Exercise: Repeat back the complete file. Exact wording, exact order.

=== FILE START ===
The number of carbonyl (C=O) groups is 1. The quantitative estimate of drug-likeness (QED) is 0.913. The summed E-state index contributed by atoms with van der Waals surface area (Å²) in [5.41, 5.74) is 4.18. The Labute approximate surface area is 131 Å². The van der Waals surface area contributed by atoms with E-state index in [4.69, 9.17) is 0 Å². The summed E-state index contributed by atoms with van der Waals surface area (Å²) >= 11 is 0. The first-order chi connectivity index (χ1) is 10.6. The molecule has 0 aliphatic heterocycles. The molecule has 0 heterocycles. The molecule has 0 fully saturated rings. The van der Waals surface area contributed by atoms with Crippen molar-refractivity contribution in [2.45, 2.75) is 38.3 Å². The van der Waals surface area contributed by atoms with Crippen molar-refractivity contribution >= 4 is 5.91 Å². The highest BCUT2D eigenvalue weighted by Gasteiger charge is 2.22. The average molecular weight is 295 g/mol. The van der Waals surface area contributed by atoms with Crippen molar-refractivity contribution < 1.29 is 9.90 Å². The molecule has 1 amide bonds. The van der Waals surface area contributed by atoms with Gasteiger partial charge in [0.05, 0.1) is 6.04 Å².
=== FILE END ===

The number of carbonyl (C=O) groups is 1. The quantitative estimate of drug-likeness (QED) is 0.913. The summed E-state index contributed by atoms with van der Waals surface area (Å²) in [5.41, 5.74) is 4.18. The Labute approximate surface area is 131 Å². The van der Waals surface area contributed by atoms with E-state index in [4.69, 9.17) is 0 Å². The summed E-state index contributed by atoms with van der Waals surface area (Å²) >= 11 is 0. The first-order chi connectivity index (χ1) is 10.6. The molecule has 0 aliphatic heterocycles. The molecule has 0 heterocycles. The molecule has 0 fully saturated rings. The van der Waals surface area contributed by atoms with Crippen molar-refractivity contribution in [2.45, 2.75) is 38.3 Å². The van der Waals surface area contributed by atoms with Crippen molar-refractivity contribution >= 4 is 5.91 Å². The highest BCUT2D eigenvalue weighted by Gasteiger charge is 2.22. The average molecular weight is 295 g/mol. The van der Waals surface area contributed by atoms with Crippen molar-refractivity contribution < 1.29 is 9.90 Å². The molecule has 1 amide bonds. The van der Waals surface area contributed by atoms with Gasteiger partial charge in [0.05, 0.1) is 6.04 Å².